It was a wonderful evening filled with conversations and laughter with lovely people that I’m glad to call my friends.  It was nice to choose clothes I liked without having to worry about the price tag or the environmental impact of my purchase.  For all of us, what we brought to the swap were bags of clothing we were planning to get rid of anyway.   I got rid of far more than I kept.  And what I did end up keeping were things that freshened up my wardrobe in unexpected ways!  We all enjoyed ourselves so much that we plan on having another gathering in the springtime!

How to host your own clothing swap:

  1. Set the date – if you’re trying to coordinate it with a special event day, be sure to check your calendar!
  2. Invite your friends!  I invited lots of people, but the party ended up being small.  I would say, smaller is better.  Although I’ve not hosted a large clothing swap, it might get ugly if people were fighting over the same items!
  3. Find a full length mirror to set in the shared space, near where the pile of clothes will be
  4. Create a ‘change room’ (We used my bathroom), but most people just changed in the common space.  I wore a tight tank top and just changed in front of my friends.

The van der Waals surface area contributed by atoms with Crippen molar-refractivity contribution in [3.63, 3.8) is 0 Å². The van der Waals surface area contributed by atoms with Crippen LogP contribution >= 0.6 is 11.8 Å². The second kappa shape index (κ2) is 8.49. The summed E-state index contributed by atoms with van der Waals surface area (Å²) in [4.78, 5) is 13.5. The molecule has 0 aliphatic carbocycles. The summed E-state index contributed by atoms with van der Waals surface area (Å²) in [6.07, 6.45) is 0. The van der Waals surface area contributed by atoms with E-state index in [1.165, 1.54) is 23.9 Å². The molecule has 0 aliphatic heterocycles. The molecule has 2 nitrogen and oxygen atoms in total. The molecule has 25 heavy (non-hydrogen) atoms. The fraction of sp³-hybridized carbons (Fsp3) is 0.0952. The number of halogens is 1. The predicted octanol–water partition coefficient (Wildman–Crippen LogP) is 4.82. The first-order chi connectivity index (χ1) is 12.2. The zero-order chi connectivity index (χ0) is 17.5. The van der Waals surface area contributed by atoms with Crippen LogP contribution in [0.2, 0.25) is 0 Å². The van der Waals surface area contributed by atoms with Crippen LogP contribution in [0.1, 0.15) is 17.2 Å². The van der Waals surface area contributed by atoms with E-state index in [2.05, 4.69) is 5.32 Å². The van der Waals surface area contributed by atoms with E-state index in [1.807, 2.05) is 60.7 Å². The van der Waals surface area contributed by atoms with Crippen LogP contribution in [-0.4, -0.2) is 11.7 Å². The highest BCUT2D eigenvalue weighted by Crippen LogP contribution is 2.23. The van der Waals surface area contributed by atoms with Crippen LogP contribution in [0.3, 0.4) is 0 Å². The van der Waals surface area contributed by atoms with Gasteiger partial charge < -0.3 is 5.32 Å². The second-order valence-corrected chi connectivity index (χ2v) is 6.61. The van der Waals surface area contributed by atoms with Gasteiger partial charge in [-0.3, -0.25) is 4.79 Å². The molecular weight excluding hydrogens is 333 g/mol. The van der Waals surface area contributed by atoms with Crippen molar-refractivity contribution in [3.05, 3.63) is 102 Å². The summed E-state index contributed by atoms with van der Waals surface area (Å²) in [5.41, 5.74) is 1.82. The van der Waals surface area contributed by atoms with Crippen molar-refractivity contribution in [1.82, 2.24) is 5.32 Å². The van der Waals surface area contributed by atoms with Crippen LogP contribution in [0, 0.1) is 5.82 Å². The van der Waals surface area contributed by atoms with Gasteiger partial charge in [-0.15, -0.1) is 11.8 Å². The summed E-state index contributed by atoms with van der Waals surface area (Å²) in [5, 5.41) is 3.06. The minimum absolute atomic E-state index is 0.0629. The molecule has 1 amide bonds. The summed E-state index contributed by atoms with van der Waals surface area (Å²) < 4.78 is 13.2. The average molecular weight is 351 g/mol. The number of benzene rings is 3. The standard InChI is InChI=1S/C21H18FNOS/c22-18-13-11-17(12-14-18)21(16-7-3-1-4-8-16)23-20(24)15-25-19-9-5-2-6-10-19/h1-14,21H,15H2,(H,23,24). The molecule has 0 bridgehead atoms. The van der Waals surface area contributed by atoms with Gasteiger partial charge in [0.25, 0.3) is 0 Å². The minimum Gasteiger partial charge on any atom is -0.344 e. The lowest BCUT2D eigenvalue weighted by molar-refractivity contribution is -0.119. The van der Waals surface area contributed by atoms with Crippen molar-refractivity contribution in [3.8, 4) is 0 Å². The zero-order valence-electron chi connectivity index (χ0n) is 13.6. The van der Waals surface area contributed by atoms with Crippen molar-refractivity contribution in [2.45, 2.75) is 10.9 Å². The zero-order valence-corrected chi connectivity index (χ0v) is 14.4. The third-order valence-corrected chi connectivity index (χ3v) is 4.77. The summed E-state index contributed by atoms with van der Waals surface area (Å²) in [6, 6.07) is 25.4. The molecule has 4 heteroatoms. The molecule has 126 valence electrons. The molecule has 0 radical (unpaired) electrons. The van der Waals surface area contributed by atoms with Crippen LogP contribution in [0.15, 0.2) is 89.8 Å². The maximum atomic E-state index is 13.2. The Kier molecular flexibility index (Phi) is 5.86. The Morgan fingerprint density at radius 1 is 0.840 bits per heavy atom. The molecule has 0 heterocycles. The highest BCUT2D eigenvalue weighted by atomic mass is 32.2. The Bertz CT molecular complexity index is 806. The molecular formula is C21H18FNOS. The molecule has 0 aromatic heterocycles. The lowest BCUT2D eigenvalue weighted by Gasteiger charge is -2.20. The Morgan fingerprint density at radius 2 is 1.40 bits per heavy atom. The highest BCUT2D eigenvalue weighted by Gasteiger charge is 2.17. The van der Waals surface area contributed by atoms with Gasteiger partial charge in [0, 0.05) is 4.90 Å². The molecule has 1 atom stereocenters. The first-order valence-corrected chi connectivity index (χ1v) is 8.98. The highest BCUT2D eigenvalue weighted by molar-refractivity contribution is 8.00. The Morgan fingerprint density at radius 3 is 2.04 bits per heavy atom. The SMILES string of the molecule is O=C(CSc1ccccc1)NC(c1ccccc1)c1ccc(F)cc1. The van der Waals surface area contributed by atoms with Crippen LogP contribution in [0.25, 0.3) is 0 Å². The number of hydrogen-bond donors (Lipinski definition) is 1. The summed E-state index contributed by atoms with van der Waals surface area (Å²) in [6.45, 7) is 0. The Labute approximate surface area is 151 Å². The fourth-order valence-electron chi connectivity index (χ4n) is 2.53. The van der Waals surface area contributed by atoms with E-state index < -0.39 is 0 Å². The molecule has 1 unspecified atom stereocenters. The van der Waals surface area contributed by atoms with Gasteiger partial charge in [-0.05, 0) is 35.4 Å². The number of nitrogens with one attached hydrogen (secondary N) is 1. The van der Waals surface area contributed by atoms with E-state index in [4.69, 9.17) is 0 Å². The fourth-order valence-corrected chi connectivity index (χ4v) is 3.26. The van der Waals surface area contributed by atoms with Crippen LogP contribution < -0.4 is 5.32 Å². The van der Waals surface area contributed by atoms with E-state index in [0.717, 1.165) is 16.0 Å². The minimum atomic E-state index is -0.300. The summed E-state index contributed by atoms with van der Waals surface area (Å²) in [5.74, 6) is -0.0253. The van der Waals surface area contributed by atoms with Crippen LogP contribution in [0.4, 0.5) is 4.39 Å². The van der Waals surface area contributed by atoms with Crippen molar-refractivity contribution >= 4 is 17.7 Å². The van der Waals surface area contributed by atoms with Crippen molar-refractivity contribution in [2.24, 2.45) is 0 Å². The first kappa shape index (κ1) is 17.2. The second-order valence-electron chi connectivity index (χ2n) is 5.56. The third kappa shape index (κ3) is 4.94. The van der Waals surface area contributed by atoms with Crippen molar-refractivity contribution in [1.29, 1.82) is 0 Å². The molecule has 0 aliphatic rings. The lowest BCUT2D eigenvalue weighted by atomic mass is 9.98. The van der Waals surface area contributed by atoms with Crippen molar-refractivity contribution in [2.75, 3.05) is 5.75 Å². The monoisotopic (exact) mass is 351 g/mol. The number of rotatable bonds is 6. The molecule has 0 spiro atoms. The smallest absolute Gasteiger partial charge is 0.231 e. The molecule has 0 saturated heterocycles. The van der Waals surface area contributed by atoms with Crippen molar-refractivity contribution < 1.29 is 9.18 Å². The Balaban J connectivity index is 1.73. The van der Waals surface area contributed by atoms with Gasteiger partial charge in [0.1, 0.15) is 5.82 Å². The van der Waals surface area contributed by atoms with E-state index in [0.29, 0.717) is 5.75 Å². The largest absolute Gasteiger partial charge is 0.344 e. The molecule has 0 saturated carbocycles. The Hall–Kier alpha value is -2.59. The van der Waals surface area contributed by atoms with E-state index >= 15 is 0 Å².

5. Prepare some snacks
  6. Gather.  Explain the process.  If there are disputes over who should get what item, have a vote – the person who is voted to look the best in the item of clothing takes the prize!
  7. Have fun!!!
  8. Take remaining items to your local thrift store, so they can find a new home.

 

 

Dirt Cookies: Sharing the Heaviness of Life with Children

How is it possible that we have people so impoverished that they have to eat dirt cookies in order to trick their stomachs into thinking they’re full?  They have no food.  My husband brought up that he had seen this video last week as we sat around the dinner table.  The children were curious, asking about what the cookies looked like, what they tasted like, and ultimately asked to watch the video.  We elected to talk about solutions rather than spending our time watching something that would perhaps be disturbing for them.  But what has been more interesting is how they have been carrying this idea with them, that there are children in the world who are eating dirt to survive.  They bring it up frequently, as it is something beyond their understanding of the world, and I presume the idea was a bit jarring, as it was for me as well.  My children have lived a very sheltered and privileged life.  We have never known hunger.